The saints acquire a particular capacity to call things by name: they know what is “wealth” and what is “poverty.” Well then, let us think in the experience of poverty and wealth what is hidden behind the following words and let us see what they say to the heart:
“Only one thing I know: it is bad for me to be far from you, Lord, and not only outside of me, but including within myself; and all wealth that is not my God, is poverty “ (conf. 13, 8,9).
“I have learnt to be content with what I have. I know how to walk with lack, as well as in abundance. I am ready for anything and in everything: for satiety or for hunger, for abundance or for privation. I can do all things in him who comforts me (Phil. 11:13). Comfort me again that I may be capable for it. Give what you command and command what you will” (conf. 10, 31, 45).
Extracts for reflection and sharing in community.
“The humble can see without fear his own reality, without perfectionism nor pessimism, and because he is capable to tell the truth to himself and of recognizing the dignity and the relational character of every human person, he can be in solidarity with the others. If we are humble, we feel poor, we accept our imperfection, at the same time we are called to overcome our deficiencies with simplicity and confidence” (4.2.1).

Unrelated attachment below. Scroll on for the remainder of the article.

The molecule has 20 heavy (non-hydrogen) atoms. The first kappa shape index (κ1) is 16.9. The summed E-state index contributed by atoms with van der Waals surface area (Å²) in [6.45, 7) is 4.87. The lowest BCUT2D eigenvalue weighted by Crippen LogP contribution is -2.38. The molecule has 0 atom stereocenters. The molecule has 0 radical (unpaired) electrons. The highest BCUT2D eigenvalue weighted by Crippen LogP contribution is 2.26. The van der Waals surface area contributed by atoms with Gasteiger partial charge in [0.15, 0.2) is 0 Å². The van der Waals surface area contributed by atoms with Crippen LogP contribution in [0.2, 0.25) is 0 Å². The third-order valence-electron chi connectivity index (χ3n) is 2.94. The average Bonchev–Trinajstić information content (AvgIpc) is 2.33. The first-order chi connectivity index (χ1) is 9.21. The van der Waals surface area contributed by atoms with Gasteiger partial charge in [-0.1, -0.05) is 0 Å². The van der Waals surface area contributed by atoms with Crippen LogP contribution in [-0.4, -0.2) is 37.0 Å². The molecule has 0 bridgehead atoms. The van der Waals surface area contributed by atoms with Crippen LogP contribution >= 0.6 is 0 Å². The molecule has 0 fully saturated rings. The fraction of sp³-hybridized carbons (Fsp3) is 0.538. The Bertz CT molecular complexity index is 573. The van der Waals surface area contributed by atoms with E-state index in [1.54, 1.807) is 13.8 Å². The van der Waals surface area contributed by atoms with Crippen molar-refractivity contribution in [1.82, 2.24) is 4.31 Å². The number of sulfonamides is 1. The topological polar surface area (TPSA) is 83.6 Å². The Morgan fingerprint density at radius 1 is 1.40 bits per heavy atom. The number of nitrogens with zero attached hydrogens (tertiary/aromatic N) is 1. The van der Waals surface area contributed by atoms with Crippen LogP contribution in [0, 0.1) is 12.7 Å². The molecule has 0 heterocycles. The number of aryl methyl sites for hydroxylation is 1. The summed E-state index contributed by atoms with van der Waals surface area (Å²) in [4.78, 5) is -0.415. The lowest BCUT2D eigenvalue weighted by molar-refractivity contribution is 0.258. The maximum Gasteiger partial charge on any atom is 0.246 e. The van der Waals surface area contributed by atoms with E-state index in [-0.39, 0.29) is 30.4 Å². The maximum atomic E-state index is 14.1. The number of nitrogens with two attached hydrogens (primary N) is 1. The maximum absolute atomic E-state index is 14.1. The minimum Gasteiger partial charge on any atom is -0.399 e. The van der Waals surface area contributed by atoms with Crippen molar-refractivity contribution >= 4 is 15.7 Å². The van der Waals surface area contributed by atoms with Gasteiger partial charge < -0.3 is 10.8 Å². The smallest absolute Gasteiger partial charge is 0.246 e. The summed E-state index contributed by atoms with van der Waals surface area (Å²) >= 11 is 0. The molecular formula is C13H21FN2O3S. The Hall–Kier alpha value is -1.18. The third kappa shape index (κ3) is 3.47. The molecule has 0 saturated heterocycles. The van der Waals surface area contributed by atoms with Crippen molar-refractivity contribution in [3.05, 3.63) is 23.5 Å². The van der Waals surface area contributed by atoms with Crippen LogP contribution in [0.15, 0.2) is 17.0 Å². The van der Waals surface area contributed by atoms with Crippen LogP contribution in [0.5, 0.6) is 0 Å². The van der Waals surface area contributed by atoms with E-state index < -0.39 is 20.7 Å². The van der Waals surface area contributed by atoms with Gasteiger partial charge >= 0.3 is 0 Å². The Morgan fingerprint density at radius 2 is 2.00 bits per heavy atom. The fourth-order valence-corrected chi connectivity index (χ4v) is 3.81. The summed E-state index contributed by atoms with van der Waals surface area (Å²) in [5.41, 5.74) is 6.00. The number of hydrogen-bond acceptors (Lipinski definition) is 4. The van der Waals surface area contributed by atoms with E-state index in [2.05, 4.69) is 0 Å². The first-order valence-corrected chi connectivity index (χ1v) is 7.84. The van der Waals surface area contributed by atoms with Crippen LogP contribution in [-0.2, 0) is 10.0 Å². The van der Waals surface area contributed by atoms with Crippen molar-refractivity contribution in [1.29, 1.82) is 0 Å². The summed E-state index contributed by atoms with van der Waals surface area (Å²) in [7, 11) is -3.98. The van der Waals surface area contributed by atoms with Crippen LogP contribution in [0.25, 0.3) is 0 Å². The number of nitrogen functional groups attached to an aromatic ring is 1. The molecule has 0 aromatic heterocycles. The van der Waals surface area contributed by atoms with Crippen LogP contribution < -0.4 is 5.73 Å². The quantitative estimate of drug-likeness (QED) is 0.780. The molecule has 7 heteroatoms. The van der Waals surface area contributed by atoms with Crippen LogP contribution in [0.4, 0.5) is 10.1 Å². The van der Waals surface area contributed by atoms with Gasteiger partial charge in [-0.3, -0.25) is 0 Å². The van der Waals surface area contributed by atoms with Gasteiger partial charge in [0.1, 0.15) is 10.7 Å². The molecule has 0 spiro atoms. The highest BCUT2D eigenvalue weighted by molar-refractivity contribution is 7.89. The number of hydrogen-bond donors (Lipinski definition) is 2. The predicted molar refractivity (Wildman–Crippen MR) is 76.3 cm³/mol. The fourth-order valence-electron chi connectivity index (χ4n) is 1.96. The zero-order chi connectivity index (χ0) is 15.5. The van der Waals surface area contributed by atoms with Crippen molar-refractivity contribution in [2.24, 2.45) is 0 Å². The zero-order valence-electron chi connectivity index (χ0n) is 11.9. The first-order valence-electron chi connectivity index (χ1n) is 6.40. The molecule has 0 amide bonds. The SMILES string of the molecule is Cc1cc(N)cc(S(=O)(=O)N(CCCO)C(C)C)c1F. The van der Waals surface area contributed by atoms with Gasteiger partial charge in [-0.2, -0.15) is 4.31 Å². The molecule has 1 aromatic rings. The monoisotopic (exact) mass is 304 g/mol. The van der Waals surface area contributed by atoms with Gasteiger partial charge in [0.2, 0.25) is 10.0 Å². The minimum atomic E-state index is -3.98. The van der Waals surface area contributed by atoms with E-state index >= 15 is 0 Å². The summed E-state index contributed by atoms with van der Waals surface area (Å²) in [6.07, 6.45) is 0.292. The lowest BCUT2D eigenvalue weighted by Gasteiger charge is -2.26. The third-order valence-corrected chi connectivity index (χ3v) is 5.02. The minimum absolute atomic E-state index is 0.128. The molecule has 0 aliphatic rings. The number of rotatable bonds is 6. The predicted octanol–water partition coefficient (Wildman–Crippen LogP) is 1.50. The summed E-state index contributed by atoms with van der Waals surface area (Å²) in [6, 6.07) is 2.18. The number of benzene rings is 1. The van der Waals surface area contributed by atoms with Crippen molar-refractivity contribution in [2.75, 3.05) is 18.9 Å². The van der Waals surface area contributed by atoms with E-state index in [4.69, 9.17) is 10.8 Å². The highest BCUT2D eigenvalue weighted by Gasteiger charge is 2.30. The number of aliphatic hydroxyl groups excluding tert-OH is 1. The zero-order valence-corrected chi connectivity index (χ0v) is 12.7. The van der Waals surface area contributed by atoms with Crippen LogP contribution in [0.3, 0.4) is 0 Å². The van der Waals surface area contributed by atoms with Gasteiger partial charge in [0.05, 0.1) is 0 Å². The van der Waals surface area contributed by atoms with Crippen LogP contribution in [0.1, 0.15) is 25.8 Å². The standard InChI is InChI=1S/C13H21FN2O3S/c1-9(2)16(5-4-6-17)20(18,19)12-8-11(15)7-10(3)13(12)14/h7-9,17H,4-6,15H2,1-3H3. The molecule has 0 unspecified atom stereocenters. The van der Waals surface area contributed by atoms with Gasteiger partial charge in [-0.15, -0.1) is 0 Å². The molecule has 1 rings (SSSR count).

1. According to these words, What is the relation between humility and poverty?
2. Is something said in this text reflected in your dealings with others?
“Living out poverty should imply for us the care for the whole of Creation and motivate a permanent formation on integral ecology, to understand that the environment is a gift from God and a common inheritance that must be cared for, not destroyed. Integral ecology can be a road to feel poor and grateful before God” (4.6).
1. Do you feel that you have the instruments to live a permanent formation as what is suggested above? Would you like that more work be done in this direction?
2. What do you believe can be done to care with greater attention for the environment that surrounds you?
Lord Jesus, transparency of the poor and rich life before the eyes of the Father, you who were and are truly free, meek and humble of heart, guard us from the temptation to leave aside the evangelical poverty and the poor. Let the weight of our love move us by your Spirit, to find the energies of simple work of everyday in the wealth of your heart. Amen.